Bryan brothers not ready to retire, want to 'go out with a bang'

by: Brad Kallet | August 25, 2016

Share to Facebook Share to Twitter Email
Share to Facebook Share to Twitter Email

The Bryan brothers have their sights set on a 17th Grand Slam title. (AP)

Bob and Mike Bryan are widely regarded as the greatest doubles team of all time, but Grand Slam success has eluded them the last two years.

The American twins, now 38, last won a major in Flushing Meadows in 2014. Defending their title at the U.S. Open a year later, the Stanford alums were stunned in the first round by countrymen Steve Johnson and Sam Querrey.

The brothers aren’t dominating like they used to, but even at their advanced age they’re hardly pushovers. Bob and Mike are fifth and sixth in the doubles rankings, respectively, and they’ve posted a 37-15 record in 2016. In April they won titles in Houston and Barcelona, and in May they captured the trophy at the Masters event in Rome.

For years there was speculation that they would hang up their racquets after the Summer Olympics in Rio de Janeiro—which they ended up skipping—but retirement doesn’t appear to be in the cards any time soon.

“We’re still hungry to win more titles, and we’re still having fun,” Bob told on Thursday after announcing a partnership with KT Tape. “It is more challenging to be out here with family. Our lives have become more complicated as we’ve gotten a little older. We really want to go out with a bang. We don’t want to limp off the tour. We’ve always said [we wanted to] blast our way off with a big run.

“We feel like we’ve very capable of that. That’s why we’ve hired a new coach. We’re working as hard as we’ve ever worked in the gym, and we’re not going to sail off into the sunset without doing something big.”

After an 11-year partnership, the Bryans are no longer working with David MacPherson. Switching gears, they’re now under the tutelage of Serbian Dusan Vemic.

The 16-time doubles Grand Slam champions do not have a timetable for when they’ll stop playing, and are rather taking it one week at a time. They did admit that they’ll re-assess where their heads are at after the upcoming U.S. Open, November’s World Tour Finals and every major tournament thereafter.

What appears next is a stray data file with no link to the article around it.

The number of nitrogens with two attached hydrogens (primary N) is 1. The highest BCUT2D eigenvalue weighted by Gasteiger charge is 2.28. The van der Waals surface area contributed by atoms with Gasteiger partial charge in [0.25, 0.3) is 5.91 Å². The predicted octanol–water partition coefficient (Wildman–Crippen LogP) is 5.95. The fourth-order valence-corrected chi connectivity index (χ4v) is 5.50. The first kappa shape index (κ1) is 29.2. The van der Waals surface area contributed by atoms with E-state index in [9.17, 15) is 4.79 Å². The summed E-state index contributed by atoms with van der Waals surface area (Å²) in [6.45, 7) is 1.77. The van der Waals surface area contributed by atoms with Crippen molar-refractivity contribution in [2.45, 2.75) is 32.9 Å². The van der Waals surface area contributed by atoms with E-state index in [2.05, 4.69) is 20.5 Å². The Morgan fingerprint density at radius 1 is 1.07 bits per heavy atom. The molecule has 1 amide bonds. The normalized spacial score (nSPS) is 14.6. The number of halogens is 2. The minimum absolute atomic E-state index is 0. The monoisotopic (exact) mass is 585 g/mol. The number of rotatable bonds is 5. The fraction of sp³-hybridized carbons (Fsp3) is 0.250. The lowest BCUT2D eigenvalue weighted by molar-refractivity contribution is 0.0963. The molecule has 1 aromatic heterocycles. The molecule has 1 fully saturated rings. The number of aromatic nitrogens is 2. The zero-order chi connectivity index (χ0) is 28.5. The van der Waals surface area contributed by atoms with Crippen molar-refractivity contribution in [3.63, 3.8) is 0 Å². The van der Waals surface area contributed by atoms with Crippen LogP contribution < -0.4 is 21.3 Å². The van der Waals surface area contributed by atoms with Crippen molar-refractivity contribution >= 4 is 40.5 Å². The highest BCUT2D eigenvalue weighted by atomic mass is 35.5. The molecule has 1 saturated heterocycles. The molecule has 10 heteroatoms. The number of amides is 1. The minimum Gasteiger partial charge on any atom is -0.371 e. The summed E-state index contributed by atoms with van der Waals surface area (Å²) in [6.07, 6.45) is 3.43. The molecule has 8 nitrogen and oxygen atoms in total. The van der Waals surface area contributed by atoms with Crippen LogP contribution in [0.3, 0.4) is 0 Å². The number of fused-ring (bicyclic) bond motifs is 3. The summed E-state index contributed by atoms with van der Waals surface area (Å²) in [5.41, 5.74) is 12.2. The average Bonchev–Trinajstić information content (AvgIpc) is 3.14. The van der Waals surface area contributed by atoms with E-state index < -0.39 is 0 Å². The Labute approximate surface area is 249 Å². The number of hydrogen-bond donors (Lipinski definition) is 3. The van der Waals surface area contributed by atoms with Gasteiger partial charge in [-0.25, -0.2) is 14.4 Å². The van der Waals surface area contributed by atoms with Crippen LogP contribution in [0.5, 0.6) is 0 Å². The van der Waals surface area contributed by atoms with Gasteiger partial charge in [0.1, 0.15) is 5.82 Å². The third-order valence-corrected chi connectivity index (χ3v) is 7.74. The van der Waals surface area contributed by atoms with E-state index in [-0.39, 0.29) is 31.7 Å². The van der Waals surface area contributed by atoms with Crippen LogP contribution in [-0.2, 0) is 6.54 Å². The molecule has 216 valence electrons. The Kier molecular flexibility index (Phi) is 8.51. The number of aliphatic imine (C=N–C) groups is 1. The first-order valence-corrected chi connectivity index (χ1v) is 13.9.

“Everyone wants to retire the way [Pete] Sampras retired, finishing with the U.S. Open title or finishing No. 1,” Mike told “That’s the storybook ending, and hopefully we’ll achieve that. “

The Bryan brothers feel especially at home at the U.S. Open, where they are five-time champions. They’ve achieved an incredible amount of success at the United States’ Slam, and tend to get up for it more than they do other tournaments.

“It’s where we get the most fan support, by far,” Bob told when asked to compare it to the other three majors. “It’s the loudest matches you play all year. There’s just nothing like it. The New York fans, they’re unlike any other. They’re really not afraid to yell out what they feel, and luckily that’s brought out the best in us throughout the years.

“… Once we step on the court, it’s where we feel the most electric, and usually that carries us.”

Mike echoed his brother’s sentiment, adding that winning in New York is extra special.

“I would say it’s [the most] rewarding [to win],” he said. “For us, it’s the biggest Slam. It’s the most fan support. We play in the biggest stadiums with the biggest houses. So it does make it more gratifying to win this one.”

Share to Facebook Share to Twitter Email

More Stories

Five takeaways from Osaka's 6-3, 6-2 win over Serena in Miami

The 20-year-old didn't seem very nervous playing against her childhood idol. 

Tough Call: Will Juan Martin del Potro complete the Sunshine Double?

Read our experts' thoughts and cast your vote.

"Super mom" Victoria Azarenka handily moves past CiCi Bellis in Miami

The three-time champion needed just over an hour to move into the second round.